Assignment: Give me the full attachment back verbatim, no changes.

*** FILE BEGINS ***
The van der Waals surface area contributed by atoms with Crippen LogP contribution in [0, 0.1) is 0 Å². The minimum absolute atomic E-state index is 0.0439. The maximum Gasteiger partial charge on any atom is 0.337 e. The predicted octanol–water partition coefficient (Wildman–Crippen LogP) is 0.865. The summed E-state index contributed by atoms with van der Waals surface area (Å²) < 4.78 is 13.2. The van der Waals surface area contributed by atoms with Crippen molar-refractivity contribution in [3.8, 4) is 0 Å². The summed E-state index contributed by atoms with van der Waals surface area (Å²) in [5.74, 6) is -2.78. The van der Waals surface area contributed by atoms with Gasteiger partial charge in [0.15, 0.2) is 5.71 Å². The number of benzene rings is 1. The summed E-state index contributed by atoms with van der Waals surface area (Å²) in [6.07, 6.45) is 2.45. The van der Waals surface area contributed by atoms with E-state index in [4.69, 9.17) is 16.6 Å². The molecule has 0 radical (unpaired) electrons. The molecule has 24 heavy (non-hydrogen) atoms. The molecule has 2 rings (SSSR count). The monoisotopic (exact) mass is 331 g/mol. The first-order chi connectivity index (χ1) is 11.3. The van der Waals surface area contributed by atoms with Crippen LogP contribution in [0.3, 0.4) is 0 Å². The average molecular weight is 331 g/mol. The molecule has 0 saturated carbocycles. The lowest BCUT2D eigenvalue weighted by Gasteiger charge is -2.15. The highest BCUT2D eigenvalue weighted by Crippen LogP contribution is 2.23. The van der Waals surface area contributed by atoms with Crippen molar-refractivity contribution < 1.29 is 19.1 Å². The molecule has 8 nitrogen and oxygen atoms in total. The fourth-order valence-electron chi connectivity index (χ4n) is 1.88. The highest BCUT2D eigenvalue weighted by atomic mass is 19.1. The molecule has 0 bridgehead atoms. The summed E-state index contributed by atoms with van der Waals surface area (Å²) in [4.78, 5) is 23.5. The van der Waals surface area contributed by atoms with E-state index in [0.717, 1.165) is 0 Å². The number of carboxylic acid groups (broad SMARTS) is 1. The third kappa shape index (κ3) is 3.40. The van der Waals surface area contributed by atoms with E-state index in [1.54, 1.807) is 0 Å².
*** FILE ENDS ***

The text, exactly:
The van der Waals surface area contributed by atoms with Crippen LogP contribution in [0, 0.1) is 0 Å². The minimum absolute atomic E-state index is 0.0439. The maximum Gasteiger partial charge on any atom is 0.337 e. The predicted octanol–water partition coefficient (Wildman–Crippen LogP) is 0.865. The summed E-state index contributed by atoms with van der Waals surface area (Å²) < 4.78 is 13.2. The van der Waals surface area contributed by atoms with Crippen molar-refractivity contribution in [3.8, 4) is 0 Å². The summed E-state index contributed by atoms with van der Waals surface area (Å²) in [5.74, 6) is -2.78. The van der Waals surface area contributed by atoms with Gasteiger partial charge in [0.15, 0.2) is 5.71 Å². The number of benzene rings is 1. The summed E-state index contributed by atoms with van der Waals surface area (Å²) in [6.07, 6.45) is 2.45. The van der Waals surface area contributed by atoms with E-state index in [4.69, 9.17) is 16.6 Å². The molecule has 0 radical (unpaired) electrons. The molecule has 24 heavy (non-hydrogen) atoms. The molecule has 2 rings (SSSR count). The monoisotopic (exact) mass is 331 g/mol. The first-order chi connectivity index (χ1) is 11.3. The van der Waals surface area contributed by atoms with Crippen LogP contribution in [0.3, 0.4) is 0 Å². The average molecular weight is 331 g/mol. The molecule has 0 saturated carbocycles. The lowest BCUT2D eigenvalue weighted by Gasteiger charge is -2.15. The highest BCUT2D eigenvalue weighted by Crippen LogP contribution is 2.23. The van der Waals surface area contributed by atoms with Crippen molar-refractivity contribution < 1.29 is 19.1 Å². The molecule has 8 nitrogen and oxygen atoms in total. The fourth-order valence-electron chi connectivity index (χ4n) is 1.88. The highest BCUT2D eigenvalue weighted by atomic mass is 19.1. The molecule has 0 bridgehead atoms. The summed E-state index contributed by atoms with van der Waals surface area (Å²) in [4.78, 5) is 23.5. The van der Waals surface area contributed by atoms with E-state index in [0.717, 1.165) is 0 Å². The number of carboxylic acid groups (broad SMARTS) is 1. The third kappa shape index (κ3) is 3.40. The van der Waals surface area contributed by atoms with E-state index in [1.54, 1.807) is 0 Å².